For almost six decades, Kwame Brathwaite has created positive images of African-Americans and promoted the beauty of everyday people. Brathwaite, his brother Elombe, and the two groups of artist-activists the brothers helped co-found — African Jazz Arts Society and Studios (AJASS) and Grandassa Models — were the first to promote “Black is Beautiful.”
“Black is Beautiful” is one of the most influential ideas of the twentieth century. It finds resonance today in contemporary political movements like “Black Lives Matter.” Although Brathwaite is well-known for his photographs of public figures like Muhammad Ali, Bob Marley, and Stevie Wonder, what is not as well-known is the history of these images in American culture, and the role that Brathwaite played along with figures like Ali, Marley, and Wonder in crafting black celebrity as a political tool.
Working as an artist and theorist, Brathwaite made photographs of African-Americans that defied negative stereotypes and depicted a new vision of black people. “Untitled (Ethel Parks at AJASS Studios photoshoot)” (1969) presents a young woman against a glowing red background, wearing a headwrap, in the pose of a fashion model. “Untitled (Nomsa Brath at Photoshoot at AJASS Studio)” (1965) features Nomsa Brath in an intimate portrait that both confronts and engages the viewer. The color and black and white tones in Brathwaite’s photographs are stunning; the nuanced black and white tones of which are a result of Brathwaite’s relentless experimentation in the photographic darkroom to better depict the richness of black skin.
Brathwaite’s powerful portraits of the 60s are informed by the post-war new consumer landscape. Brathwaite and Grandassa models were often hired by black business owners to attract their consumers through images of everyday people engaged in normal tasks, like buying a bedroom set. Brathwaite also created remarkable staged images like, “Untitled (Naturally '68 photoshoot in the Apollo Theater featuring Grandassa Models and Founding members of AJASS (Frank Adu, Elombe Brath and Ernest Baxter” (1968), which was used for posters. The shot presents engaged artist-activists at the Apollo Theater in New York, next to which Brathwaite established AJASS’s offices in 1962. The designers of AJASS and Grandassa were among first to incorporate African cloths into American avant-garde fashion.
Brathwaite was proactive in using the photographic presentation of the individuals that achieve celebrity. As Harry Belafonte commented in his introduction to the 2016 BET Humanitarian Award ceremony honoring the activism of exhibition co-curator Jesse Williams, “I think that for anybody that achieves celebrity, it means that you have captured the imagination of the vast public. For those of us that have had that experience, the great challenge then becomes what do you do with that platform.” As AJASS friends and peers ascended the heights of their own celebrity, they messaged “Black is Beautiful” to a broad American public, one that was widely consuming the artist-production of a new generation of African-American musicians, actors and sports figures. Brathwaite’s “Gray Day on the Congo” (1974) depicts Muhammad Ali sitting on a bench near the Congo River in Zaire, contemplating his upcoming fight with George Foreman.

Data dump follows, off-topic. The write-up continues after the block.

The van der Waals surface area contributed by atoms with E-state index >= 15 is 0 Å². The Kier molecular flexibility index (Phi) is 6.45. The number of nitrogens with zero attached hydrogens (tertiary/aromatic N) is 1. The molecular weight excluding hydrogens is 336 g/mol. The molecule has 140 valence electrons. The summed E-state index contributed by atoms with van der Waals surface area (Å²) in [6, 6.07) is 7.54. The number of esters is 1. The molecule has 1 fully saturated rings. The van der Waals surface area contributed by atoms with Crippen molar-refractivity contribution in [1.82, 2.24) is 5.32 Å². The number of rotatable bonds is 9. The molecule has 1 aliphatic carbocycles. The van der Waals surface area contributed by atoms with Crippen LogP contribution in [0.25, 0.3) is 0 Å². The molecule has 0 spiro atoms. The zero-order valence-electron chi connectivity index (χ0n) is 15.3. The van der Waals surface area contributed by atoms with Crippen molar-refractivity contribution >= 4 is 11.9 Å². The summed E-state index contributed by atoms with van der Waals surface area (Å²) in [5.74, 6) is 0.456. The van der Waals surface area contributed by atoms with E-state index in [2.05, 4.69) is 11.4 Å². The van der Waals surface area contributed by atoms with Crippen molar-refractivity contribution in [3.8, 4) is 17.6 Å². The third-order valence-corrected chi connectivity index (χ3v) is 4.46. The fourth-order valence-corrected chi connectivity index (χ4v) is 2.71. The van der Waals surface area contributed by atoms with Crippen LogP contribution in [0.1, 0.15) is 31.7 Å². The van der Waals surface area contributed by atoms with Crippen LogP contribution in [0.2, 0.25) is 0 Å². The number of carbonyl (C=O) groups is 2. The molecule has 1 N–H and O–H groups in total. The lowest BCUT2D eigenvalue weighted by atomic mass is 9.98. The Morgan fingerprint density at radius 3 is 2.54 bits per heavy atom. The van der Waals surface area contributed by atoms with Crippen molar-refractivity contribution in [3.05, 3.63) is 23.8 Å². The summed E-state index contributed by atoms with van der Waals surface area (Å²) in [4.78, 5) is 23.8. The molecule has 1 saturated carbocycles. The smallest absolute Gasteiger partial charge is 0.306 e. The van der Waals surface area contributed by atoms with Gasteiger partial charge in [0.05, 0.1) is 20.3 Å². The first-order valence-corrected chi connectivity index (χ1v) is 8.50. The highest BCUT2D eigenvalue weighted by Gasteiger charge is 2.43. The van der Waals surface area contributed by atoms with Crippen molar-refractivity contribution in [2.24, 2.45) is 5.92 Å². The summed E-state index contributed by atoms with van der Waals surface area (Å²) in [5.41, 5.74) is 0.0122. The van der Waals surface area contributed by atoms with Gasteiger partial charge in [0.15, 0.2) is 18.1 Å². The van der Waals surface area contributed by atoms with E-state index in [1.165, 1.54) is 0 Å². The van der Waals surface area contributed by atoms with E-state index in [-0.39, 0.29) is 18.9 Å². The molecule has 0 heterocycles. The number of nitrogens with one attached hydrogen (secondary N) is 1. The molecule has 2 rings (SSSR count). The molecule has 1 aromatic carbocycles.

In today’s media climate — one in which celebrities are specifically activating the power of their image and actions to affect change — Brathwaite’s work seems prescient. His photographs are a rich source of ideas. Brathwaite’s photographs are an inspiration for the battles of our current time and engage with the beauty, power and integrity of everyday people.
Kwame Brathwaite’s work will be the subject of a major touring exhibition, “Kwame Brathwaite: Black is Beautiful,” that will open at the Skirball Cultural Center in Los Angeles in May 2019: https://aperture.org/exhibition/kwame-brathwaiteblack-beautiful/. A monograph of the same title, produced by the Aperture Foundation, will be released in spring 2019 with essays by Deborah Willis, Professor and Chair of the Department of Photography and Imaging at Tisch School of the Arts of New York University, and Tanisha C. Ford, Associate Professor of Black American Studies and History at the University of Delaware. Brathwaite’s work has recently been acquired by such institutions as Museum of Modern Art (New York; NY); Whitney Museum of American Art (New York, NY); MIT List Visual Arts Center (Boston, MA); The Frances Young Tang Teaching Museum and Art Gallery at Skidmore College (Saratoga Springs, NY); Museum of the City of New York (New York, NY); Santa Barbara Museum of Art (Santa Barbara, CA); JPMorgan Chase Art Collection (New York, NY); and Sidley Austin LLP (New York, NY). Brathwaite's work has recently appeared in the New Yorker, New York Times, New York Post, New York Magazine, Vogue, Aperture and other publications.
Jesse Williams is an internationally known actor and activist, as well a burgeoning producer and director. Star of Grey’s Anatomy and former high school teacher, Williams is the son of an artist and long time art patron. His producer credits include “Question Bridge: Black Males,” a transmedia art project redefining African American male identity, acquired as part of the permanent collection at both the Smithsonian National Museum of African American History and Culture and the Brooklyn Museum. Williams produced both the original documentary “Stay Woke: The Black Lives Matter Movement” and Norman Lear’s “America Divided” docuseries. Mr. Williams was famously awarded the 2016 BET Humanitarian Award, where his acceptance speech made international news.
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